Smith said that “Social media makes a lot of disrespect easy.” “They do it in real-time.”
Dr. Lindsay Clukies of St. Louis Children’s Hospital is an emergency room physician. She says she often sees repeat victims.
“It is not unusual for us to see a child who has a large scar and ask, “What happened?” They say that they were shot once before.
Clukies stated that it was frustrating for medical providers because they take great care of children and save lives. However, these injuries can be prevented. There’s nothing worse than telling a parent their child died from something completely preventable.
The Justice Department attempted to end violence with Operation Legend, named after LeGend Taliferro. His mother finds comfort in the fact her son’s passing spurred a national effort that led to hundreds of arrests. But the pain doesn’t go away.
Powell said, “It’s really difficult to get through every single day.” It’s hard to believe he’s gone and it’s impossible to hear his voice.
Someone fired shots at a group o Chicago boys from their front porch last year just before Father’s Day. Although the bullet missed the boys, it pierced the window of the dining room. Amaria Jones, 13, was performing a TikTok dance routine for her mom.
Everyone fled for safety after the bullet cracked a TV. Amaria’s mother came back to find her daughter, Amaria, on the floor with her injured neck, trying to call her mom. Amaria was taken to a hospital. There have been no arrests.
Mercedes Jones, Amaria’s 28 year-old sister, stated, “I grew-up in this area and I’ve been around gun violence.” “I’ve dodged bullets flying near to my head. I am used to it. But Amaria. She wasn’t like me. She didn’t know this lifestyle.
Teenagers are most often targeted, often by their peers, in drive-by shootings at interstate highways.
Shaquille Barbour, a Philadelphia resident, was shot and killed on June 6. He was riding his bike from a corner shop to his graduation. Police have not made any arrests and aren’t giving a motive.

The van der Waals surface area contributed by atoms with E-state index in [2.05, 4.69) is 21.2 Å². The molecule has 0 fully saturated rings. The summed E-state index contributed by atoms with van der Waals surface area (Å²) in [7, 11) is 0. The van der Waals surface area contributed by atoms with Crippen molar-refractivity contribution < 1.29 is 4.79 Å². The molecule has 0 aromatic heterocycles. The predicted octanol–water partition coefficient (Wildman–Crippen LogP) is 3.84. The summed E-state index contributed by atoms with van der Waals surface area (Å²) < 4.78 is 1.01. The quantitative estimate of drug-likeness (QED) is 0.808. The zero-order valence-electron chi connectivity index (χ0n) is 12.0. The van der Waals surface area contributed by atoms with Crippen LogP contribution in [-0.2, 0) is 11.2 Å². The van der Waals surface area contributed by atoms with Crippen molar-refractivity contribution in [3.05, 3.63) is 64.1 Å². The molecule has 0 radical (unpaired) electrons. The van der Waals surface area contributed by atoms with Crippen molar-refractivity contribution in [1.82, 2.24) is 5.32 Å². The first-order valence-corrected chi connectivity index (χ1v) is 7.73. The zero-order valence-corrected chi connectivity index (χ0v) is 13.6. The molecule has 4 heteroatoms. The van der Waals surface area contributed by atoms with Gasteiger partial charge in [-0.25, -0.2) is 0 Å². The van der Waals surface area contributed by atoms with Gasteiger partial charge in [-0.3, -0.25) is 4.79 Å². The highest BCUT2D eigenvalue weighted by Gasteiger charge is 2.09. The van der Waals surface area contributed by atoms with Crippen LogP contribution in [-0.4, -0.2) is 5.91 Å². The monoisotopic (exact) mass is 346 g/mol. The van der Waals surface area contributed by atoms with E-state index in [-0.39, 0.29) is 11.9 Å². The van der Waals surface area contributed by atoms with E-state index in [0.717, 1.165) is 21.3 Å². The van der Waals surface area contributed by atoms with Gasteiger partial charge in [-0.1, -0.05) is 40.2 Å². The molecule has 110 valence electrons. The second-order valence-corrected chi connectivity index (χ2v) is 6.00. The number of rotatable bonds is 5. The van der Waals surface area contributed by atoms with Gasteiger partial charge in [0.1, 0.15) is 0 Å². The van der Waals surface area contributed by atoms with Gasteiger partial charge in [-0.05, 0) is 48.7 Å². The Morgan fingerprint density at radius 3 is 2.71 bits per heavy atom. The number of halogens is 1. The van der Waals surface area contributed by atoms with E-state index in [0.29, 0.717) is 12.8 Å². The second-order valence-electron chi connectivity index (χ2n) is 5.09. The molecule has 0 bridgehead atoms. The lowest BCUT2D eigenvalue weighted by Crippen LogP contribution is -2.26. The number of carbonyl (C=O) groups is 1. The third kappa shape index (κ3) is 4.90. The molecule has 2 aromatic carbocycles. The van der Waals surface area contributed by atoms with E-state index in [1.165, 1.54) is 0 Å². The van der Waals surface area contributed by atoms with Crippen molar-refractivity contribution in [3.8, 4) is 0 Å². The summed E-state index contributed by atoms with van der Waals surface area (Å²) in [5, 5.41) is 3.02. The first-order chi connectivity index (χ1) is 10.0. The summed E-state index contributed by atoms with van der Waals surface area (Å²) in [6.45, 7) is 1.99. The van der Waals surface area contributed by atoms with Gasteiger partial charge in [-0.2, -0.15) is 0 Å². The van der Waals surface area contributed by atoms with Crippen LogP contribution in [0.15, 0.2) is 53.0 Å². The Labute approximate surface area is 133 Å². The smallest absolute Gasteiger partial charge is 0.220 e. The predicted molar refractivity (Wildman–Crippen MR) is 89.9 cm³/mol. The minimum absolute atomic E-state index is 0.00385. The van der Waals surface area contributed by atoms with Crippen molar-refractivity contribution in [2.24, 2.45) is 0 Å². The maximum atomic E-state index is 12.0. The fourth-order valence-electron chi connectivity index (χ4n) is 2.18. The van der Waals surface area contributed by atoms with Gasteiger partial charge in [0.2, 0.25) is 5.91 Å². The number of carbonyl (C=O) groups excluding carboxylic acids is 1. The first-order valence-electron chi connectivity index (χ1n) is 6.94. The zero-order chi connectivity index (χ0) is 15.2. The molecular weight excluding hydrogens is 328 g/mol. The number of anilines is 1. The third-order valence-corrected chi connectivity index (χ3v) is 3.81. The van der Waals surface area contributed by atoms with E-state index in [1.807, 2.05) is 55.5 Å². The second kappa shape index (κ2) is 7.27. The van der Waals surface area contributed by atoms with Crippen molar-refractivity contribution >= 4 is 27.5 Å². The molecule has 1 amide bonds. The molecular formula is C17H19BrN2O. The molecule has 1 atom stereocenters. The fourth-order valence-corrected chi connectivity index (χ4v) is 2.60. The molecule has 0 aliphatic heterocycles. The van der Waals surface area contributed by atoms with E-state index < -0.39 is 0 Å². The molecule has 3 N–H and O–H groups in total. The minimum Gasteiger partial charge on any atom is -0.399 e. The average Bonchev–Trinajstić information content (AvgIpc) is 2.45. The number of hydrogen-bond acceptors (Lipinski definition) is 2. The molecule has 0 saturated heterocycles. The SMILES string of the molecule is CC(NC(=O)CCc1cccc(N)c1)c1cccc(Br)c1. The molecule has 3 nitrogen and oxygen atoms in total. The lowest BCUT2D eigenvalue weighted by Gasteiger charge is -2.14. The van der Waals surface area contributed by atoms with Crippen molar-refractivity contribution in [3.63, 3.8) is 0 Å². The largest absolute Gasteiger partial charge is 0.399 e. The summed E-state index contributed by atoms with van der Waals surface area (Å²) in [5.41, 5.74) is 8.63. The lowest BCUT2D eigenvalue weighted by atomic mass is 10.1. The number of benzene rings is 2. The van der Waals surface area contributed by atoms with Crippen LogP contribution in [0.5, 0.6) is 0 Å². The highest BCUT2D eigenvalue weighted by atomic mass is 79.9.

Joseph Barbour is still trying to control his anger.
He stated, “I don’t believe people know how hard that is, not wanting to retaliate.” “These kids live on the streets and it feels like they are hunters. After they kill someone, they brag and taunt others.”
Smith, a Philadelphia detective, stated that the shootings are just as brutal as they were brazen.
He stated that they would empty an entire magazine into the torso of someone or their heads. They call it walking someone down. They shoot a person, incapacitate them, then walk them down until they are standing up and then unload their firearm onto that individual.
Many ideas and attempts to reduce violence exist.
Wilson, from the Children’s Defense Fund, recommended a three-fold strategy. Adopt new gun legislation that will strengthen background checks and incentivize safe weapons storage; invest in social service such as after school programs and mental health support for youth; and create more economic opportunities, including summer job opportunities.
Studies show that victims of violence are more likely to become violent. St. Louis Children’s Hospital created the Victims of Violence Program to help reduce recidivism. It pairs victims of shooting with mentors, offers counseling, mediation, and links to social services agencies.
Chief Inspector Frank Vanore, Philadelphia Police, stated that they also monitor social media. If they become aware of a feud between officers or community leaders, a team made up of officers and community leaders meets with the parties.
The pilot program will be offered at Philadelphia’s Simon Gratz school and provide intensive services to students who are at risk of becoming victims — or perpetrators — of gun violence.
Dunn said that while we will have the ability to enroll 60 students in the program, given the volume of violence and guns seen in Philadelphia, Dunn says there will likely be many more students who are interested. “We know it.”
Lauer reported out of Philadelphia.